The narrator of Horatio Alger's rags-to-riches post-Civil War American classic, Ragged Dick (1868), offered perhaps the best, most sympathetic description of a contemporary epidemic almost unthinkable in the 21st century: childhood addiction to cigarettes.
"Men are frequently injured by smoking, and boys always," Alger wrote, specifically referring to the "newsboys and boot-blacks" particularly susceptible to the habit. "Exposed to the cold and wet they find that it warms them up, and the self-indulgence grows upon them. It is not uncommon to see a little boy, too young to be out of his mother’s sight, smoking with all the apparent satisfaction of a veteran smoker."
The remaining decades of the 19th century only made it easier for American kids to get their hands on cigarettes, with machine-assisted production contributing, in fact, to soaring tobacco consumption nationwide.
Meanwhile, the lack of child labor laws meant that many American children — particularly in urban centers — lived a largely unsupervised life away from home, like Alger's newsies and shoe-shine boys, free to experiment with smoking.
By the early 20th century, the U.S. government was brazenly pro-smoking — completely ignoring tobacco in the Food and Drug Act of 1906, for example — and even including cigarettes in rations for young troops during World War I. Lung cancer, after all, was still only being diagnosed post-mortem, and the immediate health risks of cigarette smoking were still unclear.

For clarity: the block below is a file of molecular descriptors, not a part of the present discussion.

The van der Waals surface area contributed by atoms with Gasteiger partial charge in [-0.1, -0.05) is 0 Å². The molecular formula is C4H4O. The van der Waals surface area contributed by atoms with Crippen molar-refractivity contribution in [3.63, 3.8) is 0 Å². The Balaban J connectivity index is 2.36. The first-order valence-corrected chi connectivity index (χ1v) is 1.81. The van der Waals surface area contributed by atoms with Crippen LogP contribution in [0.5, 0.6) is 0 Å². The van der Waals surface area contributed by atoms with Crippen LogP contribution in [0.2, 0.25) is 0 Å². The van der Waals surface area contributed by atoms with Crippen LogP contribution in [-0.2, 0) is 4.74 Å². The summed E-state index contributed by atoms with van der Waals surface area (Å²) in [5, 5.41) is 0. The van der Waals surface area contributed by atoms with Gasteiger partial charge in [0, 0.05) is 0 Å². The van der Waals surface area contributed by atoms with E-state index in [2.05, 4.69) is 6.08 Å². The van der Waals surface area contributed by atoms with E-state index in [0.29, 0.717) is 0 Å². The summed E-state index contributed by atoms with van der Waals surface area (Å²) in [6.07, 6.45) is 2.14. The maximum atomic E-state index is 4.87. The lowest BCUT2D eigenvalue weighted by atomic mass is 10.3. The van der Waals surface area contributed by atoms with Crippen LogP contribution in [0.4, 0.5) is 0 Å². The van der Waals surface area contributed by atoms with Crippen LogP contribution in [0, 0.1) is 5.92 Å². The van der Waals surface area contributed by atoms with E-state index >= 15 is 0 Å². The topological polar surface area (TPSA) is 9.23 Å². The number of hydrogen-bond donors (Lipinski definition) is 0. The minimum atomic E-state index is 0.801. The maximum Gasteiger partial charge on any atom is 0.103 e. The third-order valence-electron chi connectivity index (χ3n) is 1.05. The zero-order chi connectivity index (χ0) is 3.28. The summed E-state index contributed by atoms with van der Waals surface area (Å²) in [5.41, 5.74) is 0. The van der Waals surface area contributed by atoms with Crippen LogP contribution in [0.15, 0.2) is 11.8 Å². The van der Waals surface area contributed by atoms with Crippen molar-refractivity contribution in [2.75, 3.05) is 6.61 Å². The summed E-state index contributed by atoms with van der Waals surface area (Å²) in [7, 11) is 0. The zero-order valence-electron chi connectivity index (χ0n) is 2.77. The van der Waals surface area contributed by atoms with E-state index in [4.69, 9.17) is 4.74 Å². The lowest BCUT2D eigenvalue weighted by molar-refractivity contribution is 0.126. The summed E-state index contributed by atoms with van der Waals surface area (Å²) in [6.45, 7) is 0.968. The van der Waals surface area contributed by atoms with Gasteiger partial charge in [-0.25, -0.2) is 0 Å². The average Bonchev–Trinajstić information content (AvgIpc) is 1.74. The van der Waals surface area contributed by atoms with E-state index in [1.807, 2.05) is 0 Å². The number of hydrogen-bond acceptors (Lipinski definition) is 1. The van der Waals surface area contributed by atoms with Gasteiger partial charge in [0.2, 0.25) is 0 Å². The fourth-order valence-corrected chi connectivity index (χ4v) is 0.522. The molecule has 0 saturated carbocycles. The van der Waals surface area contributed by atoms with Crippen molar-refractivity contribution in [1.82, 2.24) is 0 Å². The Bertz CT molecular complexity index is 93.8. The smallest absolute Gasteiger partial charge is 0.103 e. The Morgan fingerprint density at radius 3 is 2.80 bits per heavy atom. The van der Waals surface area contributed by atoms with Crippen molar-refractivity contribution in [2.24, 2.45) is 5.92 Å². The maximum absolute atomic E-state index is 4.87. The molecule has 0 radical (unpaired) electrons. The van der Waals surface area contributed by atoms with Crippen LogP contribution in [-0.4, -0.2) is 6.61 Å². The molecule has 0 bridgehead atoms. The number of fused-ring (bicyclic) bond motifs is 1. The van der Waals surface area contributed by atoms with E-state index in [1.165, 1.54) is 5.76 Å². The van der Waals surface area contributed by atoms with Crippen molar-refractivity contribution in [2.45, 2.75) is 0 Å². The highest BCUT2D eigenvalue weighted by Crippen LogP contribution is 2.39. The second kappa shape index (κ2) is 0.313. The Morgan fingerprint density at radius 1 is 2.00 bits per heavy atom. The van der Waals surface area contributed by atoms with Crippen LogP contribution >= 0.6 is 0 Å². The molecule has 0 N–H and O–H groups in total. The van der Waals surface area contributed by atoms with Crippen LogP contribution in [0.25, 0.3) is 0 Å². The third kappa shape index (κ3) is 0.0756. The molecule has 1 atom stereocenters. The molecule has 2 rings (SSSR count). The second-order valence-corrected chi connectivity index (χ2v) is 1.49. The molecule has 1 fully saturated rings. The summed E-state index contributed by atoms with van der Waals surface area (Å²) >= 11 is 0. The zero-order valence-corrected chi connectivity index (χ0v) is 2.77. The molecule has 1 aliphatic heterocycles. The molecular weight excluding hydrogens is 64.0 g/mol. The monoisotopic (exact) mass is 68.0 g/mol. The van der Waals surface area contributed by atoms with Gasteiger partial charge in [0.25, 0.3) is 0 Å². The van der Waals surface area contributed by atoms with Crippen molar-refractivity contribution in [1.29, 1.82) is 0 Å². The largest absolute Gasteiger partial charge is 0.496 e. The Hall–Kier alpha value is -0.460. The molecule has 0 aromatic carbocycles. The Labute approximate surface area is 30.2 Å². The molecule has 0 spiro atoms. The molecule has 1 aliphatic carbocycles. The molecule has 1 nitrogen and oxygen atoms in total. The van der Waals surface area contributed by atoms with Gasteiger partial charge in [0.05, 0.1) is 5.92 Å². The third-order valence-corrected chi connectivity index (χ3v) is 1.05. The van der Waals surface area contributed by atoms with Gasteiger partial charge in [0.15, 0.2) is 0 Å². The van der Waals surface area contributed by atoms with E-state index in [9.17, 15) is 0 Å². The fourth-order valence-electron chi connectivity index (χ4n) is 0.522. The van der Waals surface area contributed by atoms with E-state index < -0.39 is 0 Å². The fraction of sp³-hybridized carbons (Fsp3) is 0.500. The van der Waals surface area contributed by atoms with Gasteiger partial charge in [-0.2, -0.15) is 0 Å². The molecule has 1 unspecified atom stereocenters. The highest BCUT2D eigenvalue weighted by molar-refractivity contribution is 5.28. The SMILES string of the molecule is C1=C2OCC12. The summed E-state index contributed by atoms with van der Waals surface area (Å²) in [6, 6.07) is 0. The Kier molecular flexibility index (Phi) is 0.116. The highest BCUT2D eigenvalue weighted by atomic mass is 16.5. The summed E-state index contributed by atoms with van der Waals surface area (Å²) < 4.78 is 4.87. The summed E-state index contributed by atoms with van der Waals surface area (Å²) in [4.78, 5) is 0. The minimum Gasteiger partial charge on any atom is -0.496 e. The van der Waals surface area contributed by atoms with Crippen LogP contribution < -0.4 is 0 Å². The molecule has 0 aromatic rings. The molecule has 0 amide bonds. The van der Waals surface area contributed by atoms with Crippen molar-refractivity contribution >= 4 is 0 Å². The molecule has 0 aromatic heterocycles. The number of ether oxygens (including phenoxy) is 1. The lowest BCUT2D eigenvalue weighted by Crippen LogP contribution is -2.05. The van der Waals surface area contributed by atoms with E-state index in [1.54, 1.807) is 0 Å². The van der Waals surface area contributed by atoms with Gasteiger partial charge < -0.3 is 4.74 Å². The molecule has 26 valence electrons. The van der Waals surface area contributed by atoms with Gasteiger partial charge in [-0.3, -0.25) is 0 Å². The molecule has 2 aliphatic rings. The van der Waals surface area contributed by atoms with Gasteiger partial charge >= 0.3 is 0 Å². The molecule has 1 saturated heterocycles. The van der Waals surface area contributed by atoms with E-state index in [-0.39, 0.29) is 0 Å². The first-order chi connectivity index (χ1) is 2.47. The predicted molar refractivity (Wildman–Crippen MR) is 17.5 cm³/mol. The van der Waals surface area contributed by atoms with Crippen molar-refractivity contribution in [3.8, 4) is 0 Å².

Even after legislation regulated child labor following the Great Depression — taking kids out of the workplace and bringing them nearer to the watchful eyes of their guardians — the health risks of cigarettes were still understated at best and totally ignored at worst. It wasn't until the Surgeon General's landmark 1964 study that public opinion began to shift, but even then the shift was slight.
For example, cigarette advertising on TV — even when kids were still awake to see it — continued until 1971, when tobacco companies agreed to halt them — as long as the anti-smoking coalition ceased its ads, as well. Smoking rates among adults and children have steadily declined ever since, without even the slightest, flukey uptick in either adults or kids smoking.
The vintage photos of kids smoking above capture a more naive time. Not only in the U.S., but across the globe, they highlight an era when children picking up the habit was met with amusement more than condemnation, as if they were wearing their daddy’s shoes or mommy’s necklace: something they maybe weren’t ready for, but would be, with time.
Intrigued by these vintage photos of kids smoking? Next, have a look at some vintage cigarette ads that are now hilariously, tragically absurd. Then, view 23 of Lewis Hine's child labor photographs from the early 20th century.